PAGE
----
Throughout the centuries, Europe has constantly defined and imagined itself in opposition to or in conjunction with the East. From Montesquieu and Boulanger’s Oriental despotism to Marx’s Asiatic mode of production and twentieth-century fears of Soviet aggression, intellectuals, writers, and politicians have conceived of Europe as the place of liberty and progress in opposition to ‘its’ East. Such ideological creations and clichéd attitudes continued into the twentieth century, when during the Cold War Europe was once more identified with the free and ostensibly more advanced western half of the Continent. It is the aim of this international and interdisciplinary conference, to bring the ‘East’ back in, i.e. to shed light on its role and significance, as a geopolitical and geo-cultural notion, in defining discourses and images of Europe from the seventeenth century onwards.
The aim of this workshop is to contribute to the discussion about the complex and multi-faceted interactions engendered in the translation of knowledge between cultures across space and time, as well as the aspects inevitably involved in the process of both its transmission and reception. The contributions address the translation of concepts, also examining the lexical changes initiated by the influx of new or foreign knowledge, and that of practices, i.e. concrete examples to be found in the process of translating knowledge, which in turn entails its interpretation and adaptation.
From Early Modern Times to the Present
The Doctoral Adam Galos Circle for the History of the 19th and the 20th Centuries invites PhD students and early career scholars to participate in the international conference titled City and the Process of Transition – from Early Modern Times to the Presentto be held at the Historical Institute of the University of Wroclaw, June 8th – 10th 2017. The intention of the organizers is to challenge questions concerning the behavior of the city dwellers who faced the lack of stability, resulted primarily from the progressive urbanization and globalization since the early modern era.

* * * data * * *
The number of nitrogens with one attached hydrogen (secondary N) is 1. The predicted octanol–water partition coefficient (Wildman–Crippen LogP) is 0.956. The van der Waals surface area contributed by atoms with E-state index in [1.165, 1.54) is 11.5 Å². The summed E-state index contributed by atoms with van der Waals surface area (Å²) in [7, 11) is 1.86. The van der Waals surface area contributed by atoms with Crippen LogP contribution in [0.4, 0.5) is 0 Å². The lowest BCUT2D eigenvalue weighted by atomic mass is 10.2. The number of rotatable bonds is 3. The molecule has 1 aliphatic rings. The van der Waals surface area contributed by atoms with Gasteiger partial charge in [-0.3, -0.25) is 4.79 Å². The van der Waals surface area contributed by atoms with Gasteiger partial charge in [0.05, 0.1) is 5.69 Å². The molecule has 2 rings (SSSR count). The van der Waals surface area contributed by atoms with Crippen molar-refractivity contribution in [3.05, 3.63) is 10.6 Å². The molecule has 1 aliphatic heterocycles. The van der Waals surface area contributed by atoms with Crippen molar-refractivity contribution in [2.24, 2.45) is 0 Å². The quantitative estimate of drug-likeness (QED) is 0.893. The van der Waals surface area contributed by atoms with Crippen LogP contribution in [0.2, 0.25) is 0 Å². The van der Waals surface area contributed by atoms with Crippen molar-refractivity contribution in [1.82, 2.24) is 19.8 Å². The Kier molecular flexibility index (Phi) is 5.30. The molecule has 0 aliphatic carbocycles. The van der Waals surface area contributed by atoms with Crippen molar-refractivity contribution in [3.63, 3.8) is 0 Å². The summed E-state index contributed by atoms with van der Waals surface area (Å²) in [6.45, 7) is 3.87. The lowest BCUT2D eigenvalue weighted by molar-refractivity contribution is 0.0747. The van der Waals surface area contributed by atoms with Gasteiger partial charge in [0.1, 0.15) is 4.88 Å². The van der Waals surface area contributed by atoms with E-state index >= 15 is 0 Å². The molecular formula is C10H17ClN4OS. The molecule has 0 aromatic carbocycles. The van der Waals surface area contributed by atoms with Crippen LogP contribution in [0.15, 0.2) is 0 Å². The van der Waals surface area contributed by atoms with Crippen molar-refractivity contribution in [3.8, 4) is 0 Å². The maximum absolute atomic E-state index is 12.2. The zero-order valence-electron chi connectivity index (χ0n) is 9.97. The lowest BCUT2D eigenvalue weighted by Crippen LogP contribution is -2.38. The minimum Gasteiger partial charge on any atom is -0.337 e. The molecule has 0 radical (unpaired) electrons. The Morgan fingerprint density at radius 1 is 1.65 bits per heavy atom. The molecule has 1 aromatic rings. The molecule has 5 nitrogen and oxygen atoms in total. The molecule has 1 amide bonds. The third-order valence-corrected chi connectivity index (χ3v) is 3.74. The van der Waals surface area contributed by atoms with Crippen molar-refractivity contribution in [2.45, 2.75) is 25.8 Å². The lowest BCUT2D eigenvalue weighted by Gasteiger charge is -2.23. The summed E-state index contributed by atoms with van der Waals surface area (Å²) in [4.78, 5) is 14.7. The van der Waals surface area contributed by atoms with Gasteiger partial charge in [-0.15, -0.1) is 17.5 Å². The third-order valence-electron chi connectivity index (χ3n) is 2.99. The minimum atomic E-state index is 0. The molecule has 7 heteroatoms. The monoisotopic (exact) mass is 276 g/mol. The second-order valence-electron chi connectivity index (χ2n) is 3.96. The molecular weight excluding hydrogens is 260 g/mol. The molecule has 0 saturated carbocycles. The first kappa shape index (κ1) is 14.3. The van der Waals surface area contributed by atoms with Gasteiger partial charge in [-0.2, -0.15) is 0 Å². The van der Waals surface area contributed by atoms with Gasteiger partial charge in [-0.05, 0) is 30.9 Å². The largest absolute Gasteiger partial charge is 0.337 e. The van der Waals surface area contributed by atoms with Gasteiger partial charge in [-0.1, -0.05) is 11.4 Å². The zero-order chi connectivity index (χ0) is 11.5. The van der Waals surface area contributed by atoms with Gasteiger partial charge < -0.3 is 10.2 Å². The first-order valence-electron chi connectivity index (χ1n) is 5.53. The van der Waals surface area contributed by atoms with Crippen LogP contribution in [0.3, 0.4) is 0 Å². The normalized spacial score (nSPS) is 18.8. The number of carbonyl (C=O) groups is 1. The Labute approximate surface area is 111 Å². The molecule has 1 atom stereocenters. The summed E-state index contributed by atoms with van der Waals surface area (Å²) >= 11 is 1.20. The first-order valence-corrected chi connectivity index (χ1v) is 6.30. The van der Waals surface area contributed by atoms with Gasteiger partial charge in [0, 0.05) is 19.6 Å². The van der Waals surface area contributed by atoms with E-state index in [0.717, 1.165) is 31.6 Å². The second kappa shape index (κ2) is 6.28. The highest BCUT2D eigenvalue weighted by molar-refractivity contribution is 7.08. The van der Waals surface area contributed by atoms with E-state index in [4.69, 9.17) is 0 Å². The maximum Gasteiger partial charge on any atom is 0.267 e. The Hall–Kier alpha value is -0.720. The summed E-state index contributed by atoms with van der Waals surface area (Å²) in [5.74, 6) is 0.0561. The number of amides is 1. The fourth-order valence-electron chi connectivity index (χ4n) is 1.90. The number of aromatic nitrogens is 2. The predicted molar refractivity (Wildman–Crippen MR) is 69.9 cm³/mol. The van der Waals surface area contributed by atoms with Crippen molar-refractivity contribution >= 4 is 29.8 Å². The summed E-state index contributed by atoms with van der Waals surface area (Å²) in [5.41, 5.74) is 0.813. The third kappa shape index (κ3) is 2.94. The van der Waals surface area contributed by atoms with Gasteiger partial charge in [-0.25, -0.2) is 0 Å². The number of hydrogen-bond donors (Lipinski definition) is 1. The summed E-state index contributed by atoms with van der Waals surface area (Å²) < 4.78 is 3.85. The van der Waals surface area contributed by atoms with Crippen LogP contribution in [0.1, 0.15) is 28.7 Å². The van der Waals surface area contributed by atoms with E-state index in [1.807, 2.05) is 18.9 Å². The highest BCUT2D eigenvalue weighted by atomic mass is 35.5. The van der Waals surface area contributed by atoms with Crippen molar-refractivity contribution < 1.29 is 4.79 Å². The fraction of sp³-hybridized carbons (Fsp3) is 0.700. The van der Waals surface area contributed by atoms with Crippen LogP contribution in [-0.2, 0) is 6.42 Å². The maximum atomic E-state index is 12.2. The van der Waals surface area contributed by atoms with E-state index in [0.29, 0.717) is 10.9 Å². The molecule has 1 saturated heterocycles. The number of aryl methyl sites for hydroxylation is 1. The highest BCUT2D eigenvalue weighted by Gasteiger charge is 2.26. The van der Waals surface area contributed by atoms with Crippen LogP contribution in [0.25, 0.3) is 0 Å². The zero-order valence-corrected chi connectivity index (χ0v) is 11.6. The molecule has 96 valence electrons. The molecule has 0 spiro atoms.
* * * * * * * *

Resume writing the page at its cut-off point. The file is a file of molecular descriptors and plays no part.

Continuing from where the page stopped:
Revista "Vegueta", Issue 17, 2017
This dossier of the journal Vegueta aims to collect contributions regarding messianism, Apocalypticism, and the end of the world. All three notions, which embrace the idea of Millenarianism, have evolved whether as a result of research conducted in the field of history or works from the history of thought or social movements. The current historical moment represents a new return of all these three notions, at least from the religious, political, social, literary and philosophical perspectives not to mention the very dimension of the historical profession and its tools and humanities at large.
World Congress of Jewish Studies
We are putting together a proposal for one session at the World Congress of Jewish Studies focused on Jewish perceptions of the revolutionary period in Europe (1789-1814). Our goal is to generate a discussion about Jewish responses to the French revolutionary transition and emancipatory paradigm in the European broader context, as we believe that Jewish sympathies and resistances should be reconsidered from a multidisciplinary perspective involving political as well as cultural, religious, social and economic issues.